Tombow Pfit Clip Mini Ballpoint Pen – Orange Clip – Sharbo X Blood Red Refill

28 02 2014

Featuring a Zebra Sharbo X 0.4mm Blood Red Gel Refill ordered back in 2010

Thanks to an incurable case of pen-ADD, I’ve got a lot of cool pens ordered in a fit of JetPens mania, played with for a while, and then forgotten about before getting a chance to do a review—and I’m working on that! The Tombow Pfit is now benefiting from my renewed attention.


Apparently, the clip features a flat surface so it can be decorated with stickers or jewels if desired. Clearly I’ve been owning this pen all wrong. Someone hand me some adhesive decoratives.

It looks like a full-sized pen cut in half with a bright clip streamlined into the side of it. The grip-like grey section is more for looks than function, as it doesn’t seem to line up much with my grip. Overall in the looks department it fits in comfortably with other trendy hip little Japanese pens.


Pfit probably stands for “petite fit” but I will also accept “possible fit” “panther fit” and “propane-based fit” as potentially fitting answers

The clip has good clippability to it. It clips to the hard cover of my notebook, onto my lanyard, on a pocket, onto a bunch of pages (maybe not all of those at the same time) without looking too bulky.


And you can hook it on a little lanyard loop! In case you need to lash it to one thing and clip it to another and thus hold together the very fabric of your office

The cool thing about the clip is that to retract the pen, you open the clip. The pen can’t be deployed when you’ve got it clipped on a pocket, because the clip is slightly open. It’s a fun mechanism to play with—push the knock to deploy, open the clip to retract, and repeat until someone smacks the Pfit out of your hands.


Who even knows what I did with the old refill, probably bartered it to a wizard for candy

Originally, the Pfit came with some kind of 0.7mm standard ballpoint, probably similar to the Tombow OnBook. But I went on a Sharbo X refill kick (that’s what happens when you don’t just suck it up and buy something that you want) for all my mini pens that would take one, and have long since outfitted the Tombow Pfit with a Blood Red 0.4mm Sharbo X gel refill, which is still writing years after I put it in. The lines get a bit anemic in the middle sometimes, but that’s my only complaint in the writing department, and how much that issue might be due to age I can’t be sure.


No longer available in orange!

The Pfit is a fun little pen, and would make a nice out-and-about accessory for office life or a cute little gift for others. The orange clip Pfit is no longer sold at JetPens, but they do still have some jewel-tone clips available!

Tombow Pfit Clip Mini Ballpoint Pen 0.7mm at JetPens

Zebra Sharbo X Gel Ink Pen Refill Component D1 – 0.4mm – Blood Red at JetPens

Zebra SL-F1 Mini Ballpoint Pen – 0.7 mm – Black Body – Black Ink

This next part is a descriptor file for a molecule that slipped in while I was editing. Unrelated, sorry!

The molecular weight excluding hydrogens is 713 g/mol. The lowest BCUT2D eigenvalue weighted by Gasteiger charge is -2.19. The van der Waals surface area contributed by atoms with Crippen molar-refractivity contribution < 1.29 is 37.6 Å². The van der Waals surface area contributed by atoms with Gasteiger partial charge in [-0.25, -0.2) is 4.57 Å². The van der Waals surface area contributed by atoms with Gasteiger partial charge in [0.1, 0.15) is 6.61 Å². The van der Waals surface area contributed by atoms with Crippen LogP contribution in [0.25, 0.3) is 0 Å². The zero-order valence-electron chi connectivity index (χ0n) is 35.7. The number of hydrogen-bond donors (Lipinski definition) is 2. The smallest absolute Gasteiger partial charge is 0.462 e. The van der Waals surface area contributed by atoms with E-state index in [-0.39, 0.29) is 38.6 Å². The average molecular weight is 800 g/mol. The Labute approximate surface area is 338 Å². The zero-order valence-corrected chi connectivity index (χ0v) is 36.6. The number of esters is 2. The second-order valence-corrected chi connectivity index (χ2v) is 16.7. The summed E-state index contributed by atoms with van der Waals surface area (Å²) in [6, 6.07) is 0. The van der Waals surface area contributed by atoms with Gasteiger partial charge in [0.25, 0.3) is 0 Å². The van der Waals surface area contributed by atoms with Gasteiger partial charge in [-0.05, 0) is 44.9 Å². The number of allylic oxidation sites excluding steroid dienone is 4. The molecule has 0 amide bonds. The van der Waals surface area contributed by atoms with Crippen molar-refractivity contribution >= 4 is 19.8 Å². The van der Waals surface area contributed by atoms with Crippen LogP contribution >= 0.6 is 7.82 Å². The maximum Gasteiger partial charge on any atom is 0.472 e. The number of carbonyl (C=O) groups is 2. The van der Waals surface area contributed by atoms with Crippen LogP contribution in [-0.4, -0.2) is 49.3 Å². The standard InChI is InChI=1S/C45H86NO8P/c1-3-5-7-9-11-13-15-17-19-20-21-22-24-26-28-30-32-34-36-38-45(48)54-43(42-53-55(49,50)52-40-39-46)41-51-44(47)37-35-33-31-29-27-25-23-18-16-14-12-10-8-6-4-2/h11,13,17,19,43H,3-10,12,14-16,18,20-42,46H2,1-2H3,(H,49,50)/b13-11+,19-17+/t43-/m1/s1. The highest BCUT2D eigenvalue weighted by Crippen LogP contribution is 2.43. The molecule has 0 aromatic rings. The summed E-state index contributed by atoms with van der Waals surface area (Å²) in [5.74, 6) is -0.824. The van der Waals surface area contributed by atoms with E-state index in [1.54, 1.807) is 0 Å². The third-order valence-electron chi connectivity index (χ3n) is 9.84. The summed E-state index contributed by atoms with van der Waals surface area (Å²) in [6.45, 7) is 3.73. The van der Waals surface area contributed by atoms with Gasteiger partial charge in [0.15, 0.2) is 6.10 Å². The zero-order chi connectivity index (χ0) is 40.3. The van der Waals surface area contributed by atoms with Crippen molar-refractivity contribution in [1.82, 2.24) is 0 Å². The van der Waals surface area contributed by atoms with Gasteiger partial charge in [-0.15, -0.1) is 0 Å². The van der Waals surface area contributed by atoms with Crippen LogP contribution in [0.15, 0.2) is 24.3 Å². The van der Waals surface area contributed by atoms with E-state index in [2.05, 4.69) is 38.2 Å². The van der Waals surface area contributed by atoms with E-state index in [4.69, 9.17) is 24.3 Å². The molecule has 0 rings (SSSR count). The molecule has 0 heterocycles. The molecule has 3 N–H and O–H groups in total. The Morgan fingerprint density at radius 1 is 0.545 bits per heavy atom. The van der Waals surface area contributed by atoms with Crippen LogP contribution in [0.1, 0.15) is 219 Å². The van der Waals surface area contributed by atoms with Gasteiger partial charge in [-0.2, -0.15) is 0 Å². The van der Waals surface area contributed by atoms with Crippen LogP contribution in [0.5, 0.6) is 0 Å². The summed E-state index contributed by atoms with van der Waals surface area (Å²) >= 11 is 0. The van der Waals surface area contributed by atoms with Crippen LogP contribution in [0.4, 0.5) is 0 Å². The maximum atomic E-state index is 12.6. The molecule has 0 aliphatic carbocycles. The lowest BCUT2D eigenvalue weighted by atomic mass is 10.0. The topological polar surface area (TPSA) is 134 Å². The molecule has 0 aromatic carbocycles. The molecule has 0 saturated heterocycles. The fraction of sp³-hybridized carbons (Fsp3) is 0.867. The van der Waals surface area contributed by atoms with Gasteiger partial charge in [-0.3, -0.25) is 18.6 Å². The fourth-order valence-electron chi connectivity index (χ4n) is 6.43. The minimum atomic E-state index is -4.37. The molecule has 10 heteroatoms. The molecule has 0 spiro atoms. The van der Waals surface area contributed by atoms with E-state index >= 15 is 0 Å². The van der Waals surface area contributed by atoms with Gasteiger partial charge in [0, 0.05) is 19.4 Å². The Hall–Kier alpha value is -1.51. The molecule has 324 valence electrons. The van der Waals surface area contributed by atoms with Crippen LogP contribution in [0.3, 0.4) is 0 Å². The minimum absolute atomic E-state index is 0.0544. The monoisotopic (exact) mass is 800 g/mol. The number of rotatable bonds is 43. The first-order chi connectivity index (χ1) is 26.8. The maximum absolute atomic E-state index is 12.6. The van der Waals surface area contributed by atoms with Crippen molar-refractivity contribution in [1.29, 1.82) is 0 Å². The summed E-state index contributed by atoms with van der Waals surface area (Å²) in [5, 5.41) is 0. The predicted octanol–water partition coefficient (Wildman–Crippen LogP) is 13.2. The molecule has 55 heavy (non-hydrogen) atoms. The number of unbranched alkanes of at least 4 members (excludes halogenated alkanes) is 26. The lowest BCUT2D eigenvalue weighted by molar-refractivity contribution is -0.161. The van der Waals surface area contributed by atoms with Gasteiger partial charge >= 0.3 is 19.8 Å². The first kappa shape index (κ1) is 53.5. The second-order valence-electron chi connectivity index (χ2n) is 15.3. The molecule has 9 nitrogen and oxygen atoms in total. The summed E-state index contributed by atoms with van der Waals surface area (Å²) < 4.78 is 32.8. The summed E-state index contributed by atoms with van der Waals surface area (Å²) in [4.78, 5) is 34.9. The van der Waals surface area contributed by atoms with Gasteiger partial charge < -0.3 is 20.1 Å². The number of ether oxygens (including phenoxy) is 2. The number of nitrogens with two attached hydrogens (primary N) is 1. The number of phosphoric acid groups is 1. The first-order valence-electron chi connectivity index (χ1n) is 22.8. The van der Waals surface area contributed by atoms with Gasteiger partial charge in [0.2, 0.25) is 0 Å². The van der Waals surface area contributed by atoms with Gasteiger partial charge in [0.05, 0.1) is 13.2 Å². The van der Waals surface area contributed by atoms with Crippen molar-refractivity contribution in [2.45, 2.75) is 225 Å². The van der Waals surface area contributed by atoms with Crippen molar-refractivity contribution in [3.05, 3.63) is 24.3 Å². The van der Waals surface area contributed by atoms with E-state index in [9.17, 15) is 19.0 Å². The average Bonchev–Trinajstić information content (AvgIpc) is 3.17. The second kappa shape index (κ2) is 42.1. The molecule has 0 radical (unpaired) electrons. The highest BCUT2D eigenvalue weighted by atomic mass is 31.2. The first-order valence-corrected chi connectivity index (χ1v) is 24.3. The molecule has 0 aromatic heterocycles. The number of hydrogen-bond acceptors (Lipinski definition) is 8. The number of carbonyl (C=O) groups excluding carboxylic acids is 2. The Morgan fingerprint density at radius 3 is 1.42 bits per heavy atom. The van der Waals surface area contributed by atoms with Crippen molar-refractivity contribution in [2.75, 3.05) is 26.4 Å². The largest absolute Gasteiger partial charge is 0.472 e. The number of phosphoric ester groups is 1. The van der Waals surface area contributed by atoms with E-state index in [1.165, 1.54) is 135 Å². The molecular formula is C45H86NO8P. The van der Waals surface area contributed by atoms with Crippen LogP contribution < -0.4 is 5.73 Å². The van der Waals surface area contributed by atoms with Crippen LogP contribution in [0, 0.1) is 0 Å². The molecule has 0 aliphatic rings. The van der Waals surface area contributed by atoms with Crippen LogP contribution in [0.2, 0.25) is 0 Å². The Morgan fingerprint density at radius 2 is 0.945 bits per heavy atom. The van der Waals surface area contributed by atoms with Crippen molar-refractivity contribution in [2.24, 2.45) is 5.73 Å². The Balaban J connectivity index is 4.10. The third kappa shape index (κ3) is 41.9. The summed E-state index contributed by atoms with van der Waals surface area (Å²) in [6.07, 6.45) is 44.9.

9 11 2011

Are ballpoint pens the very best pens for sketching? I would suggest a hearty MAYBE!

Final goody from my most recently received bequeathment of complimentary pen-based joy from JetPens. Thanks again to Brad and JetPens! Now, let’s look at this little bugger.

And while we're at it, let's look at this dirty penny.

The nomenclaturally uninspired Zebra SL-F1 is a wonderfully, conveniently small pen. I’ve been keeping mine in a little zipper pouch/boombox (I will save that awesome item and its mini-arsenal for another post) that I keep on my keychain (because, like most people, I lose my keys unless there is a small boombox attached to them). It has a nice little weight to it, with the metal it’s packing, but isn’t actually that weighty, being so small.

Too bad this doesn't extend via high-powered spring-button, like an umbrella. That would be violent/awesome.

Fully extended, it ends up being slightly shorter than Zebra’s Telescopic (at least, as far as I can recall, since all of my Zebra Telescopic pens have buried themselves in the pen hordes and do not wish to be found at this time), and the barrel is definitely slimmer than the Telescopic / a standard pen.

Please ignore my terrible hand. Wait, did I say that was my hand? I mean please ignore the terrible hand of this random stranger, whom I paid in cheap ballpoints to be my hand model.

For me, even though it’s on the short side, it’s still long enough to be comfortable. I tend not to prefer thin pens, especially for extended writing, but for note-jotting (which I think is the primary niche a pen like this fills), it’s fine. If you have very big hands / are the ghost of André the Giant, then this pen might be too short for you.

Pause: can we take a moment to admire the matte finish? And the shiny accents? I'm pretty sure this is a textbook example of the scientific formula for classiness.

Maybe it is just hallucination on my part, but I think the refill that came in the SL-F1 has been the best so far in terms of all of Zebra’s mini pens I’ve tried. It takes the standard mini refill size that all other Zebra mini pens, Zebra Sharbo X multipens, Tombow Pfit, Marvy Petite pens, aaaand many others that I don’t own yet to have a chance to confirm if the refills are the same. I appreciate this refill size standardization, especially since the only refills JetPens lists on the same page as the SL-F1 are Black, Blue, Red, and Green 0.7mm ballpoints. I don’t want my wee pocket pens confined by conformist notions of color and line thickness and ink type. I WILL WRITE WITH WHAT I WANT!